March 13, 2003
House panel orders cuts in benefits spending, pushes pay parity
By Tanya N. Ballard
The budget resolution passed by the House Budget Committee on Thursday proposed a $39.46 billion cut in spending on federal benefits programs over the next 10 years. The House panel also approved a provision supporting military-civilian pay parity.
In an effort to reduce the federal deficit, Budget Committee members directed House Government Reform Committee Chairman Tom Davis, R-Va., to cut costs by eliminating "waste, fraud and abuse in mandatory programs" under his jurisdiction. Most of the mandatory spending that falls under the Government Reform Committee's jurisdiction includes benefits programs for federal employees.
According to David Marin, a spokesman for the committee, the proposal calls for a reduction of $1.1 billion in fiscal 2004, but committee members are waiting for more information on the proposed budget cuts.
"We need clarification before we act," Marin said Thursday. "On its face, the request to find these savings would mean drastic cuts in benefits to federal employees, since that's the majority of mandatory spending under our committee's jurisdiction. We simply don't believe that that's what the Budget Committee or House leadership is looking for at the end of the day, not when we're fighting a war on terror at home and abroad. Chairman Davis is all for rooting out waste, fraud and abuse in government programs, but we're not going to find those things in employee retirement or disability payments."
The Budget Committee's plan mirrors a Congressional Budget Office report ftp://ftp.cbo.gov/40xx/doc4066/EntireReport.pdf released Thursday. CBO recommended adopting a voucher system for the Federal Employees Health Benefits Program, setting the government's portion of premiums at a fixed dollar amount that would increase annually by the rate of inflation. Another proposal would reduce health benefits for retirees with relatively short federal careers.
Union leaders and other federal employee advocates expressed outrage at any proposal that would reduce federal retirement and health insurance programs.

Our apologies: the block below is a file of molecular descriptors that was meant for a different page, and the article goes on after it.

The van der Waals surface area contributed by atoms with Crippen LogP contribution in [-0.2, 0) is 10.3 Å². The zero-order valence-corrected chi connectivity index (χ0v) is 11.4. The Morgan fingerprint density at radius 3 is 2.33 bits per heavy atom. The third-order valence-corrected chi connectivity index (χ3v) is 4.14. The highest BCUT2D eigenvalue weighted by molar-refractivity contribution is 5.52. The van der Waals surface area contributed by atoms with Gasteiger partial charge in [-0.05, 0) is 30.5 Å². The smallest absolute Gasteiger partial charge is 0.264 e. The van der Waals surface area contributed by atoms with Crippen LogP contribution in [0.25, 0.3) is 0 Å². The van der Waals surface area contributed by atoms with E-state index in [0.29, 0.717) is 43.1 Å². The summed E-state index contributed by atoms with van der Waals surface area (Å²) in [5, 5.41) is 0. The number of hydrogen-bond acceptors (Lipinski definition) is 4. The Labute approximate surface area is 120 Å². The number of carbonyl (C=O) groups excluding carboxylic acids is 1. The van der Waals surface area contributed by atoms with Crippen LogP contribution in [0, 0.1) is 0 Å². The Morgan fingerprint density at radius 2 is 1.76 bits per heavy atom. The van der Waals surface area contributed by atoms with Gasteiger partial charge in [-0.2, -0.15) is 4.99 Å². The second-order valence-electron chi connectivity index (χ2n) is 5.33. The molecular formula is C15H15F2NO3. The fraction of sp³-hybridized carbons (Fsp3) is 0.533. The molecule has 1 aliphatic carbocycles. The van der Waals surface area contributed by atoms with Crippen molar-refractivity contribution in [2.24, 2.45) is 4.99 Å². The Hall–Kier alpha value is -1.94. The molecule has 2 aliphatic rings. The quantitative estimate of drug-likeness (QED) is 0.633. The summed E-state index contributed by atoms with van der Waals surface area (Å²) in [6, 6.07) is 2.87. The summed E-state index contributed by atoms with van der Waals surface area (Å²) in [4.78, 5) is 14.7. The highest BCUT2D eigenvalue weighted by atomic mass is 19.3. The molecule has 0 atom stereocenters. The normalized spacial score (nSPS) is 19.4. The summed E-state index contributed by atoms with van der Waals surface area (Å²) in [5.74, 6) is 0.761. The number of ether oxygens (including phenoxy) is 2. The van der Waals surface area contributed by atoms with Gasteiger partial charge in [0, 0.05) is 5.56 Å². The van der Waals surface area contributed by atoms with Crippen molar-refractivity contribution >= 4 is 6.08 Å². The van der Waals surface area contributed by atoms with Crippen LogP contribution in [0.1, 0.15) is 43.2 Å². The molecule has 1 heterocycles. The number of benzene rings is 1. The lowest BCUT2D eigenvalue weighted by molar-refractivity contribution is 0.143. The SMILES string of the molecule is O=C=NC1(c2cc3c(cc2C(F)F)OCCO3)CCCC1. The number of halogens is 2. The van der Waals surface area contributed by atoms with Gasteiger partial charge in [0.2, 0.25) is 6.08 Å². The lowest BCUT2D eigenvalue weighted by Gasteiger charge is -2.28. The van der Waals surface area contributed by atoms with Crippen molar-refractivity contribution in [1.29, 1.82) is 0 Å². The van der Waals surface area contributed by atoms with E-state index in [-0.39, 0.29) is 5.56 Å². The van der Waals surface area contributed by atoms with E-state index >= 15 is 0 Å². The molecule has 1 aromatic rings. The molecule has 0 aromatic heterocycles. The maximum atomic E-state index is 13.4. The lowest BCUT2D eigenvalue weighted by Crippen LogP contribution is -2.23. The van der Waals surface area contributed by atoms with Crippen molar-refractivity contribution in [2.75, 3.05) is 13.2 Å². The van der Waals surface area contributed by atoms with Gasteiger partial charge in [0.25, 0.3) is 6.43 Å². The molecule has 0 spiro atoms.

"The Republican Party is going to pay for the president's tax cut on the backs of federal employees and retirees," said House Minority Whip Steny Hoyer, D-Md. "That is outrageous.
Hoyer, National Treasury Employees Union President Colleen Kelley, and American Federation of Government Employees National President Bobby Harnage all lamented the proposed cuts, contending they would undermine efforts to recruit and retain high-performing federal employees.
"This action clearly runs counter to ongoing efforts by some members of Congress and others, including NTEU, to not only put in place, but to beef up programs designed to help federal agencies recruit and retain the quality employees they need to serve the public," Kelley said. "Make no mistake about this: The government's human capital crisis is real, and it's only going to get much worse with actions like this."
The House and Senate Budget Committees both approved ‘sense of the Congress' provisions supporting military-civilian pay parity <"/pdfs/moran> for federal employees.
According to the House resolution's author, Rep. Jim Moran, D-Va., the fiscal 2004 budget proposal <http://www.whitehouse.gov/omb/budget/fy2004/index.html> would give military employees an average 4.1 percent pay raise next year while limiting the civil service to a 2 percent across-the-board pay raise <http://www.whitehouse.gov/omb/budget/fy2004/pdf/spec.pdf> in 2004. That is unacceptable, according to Moran.
"The congressman is certainly pleased that this amendment was adopted in a bipartisan agreement of his colleagues," said Moran spokesman Dan Drummond. "Clearly our men and women in the military deserve a pay raise and so do our men and women in the civil service. He looks forward to seeing the final budget resolution pass the full House."
The administration's separate pay raise proposals continue its trend of offering a larger pay raise to military personnel than to civil service employees. Several lawmakers have fought </dailyfed/0103/012303t3.htm> to keep civil service pay increases in line with those of the military.
"I am extremely pleased that the House and Senate Budget Committees approved resolutions calling for pay parity as another step in fighting for fair pay for federal employees," Hoyer said. "I intend to work with my congressional colleagues again this year to ensure that the principle of pay parity is followed and that civilian federal employees receive a fair pay adjustment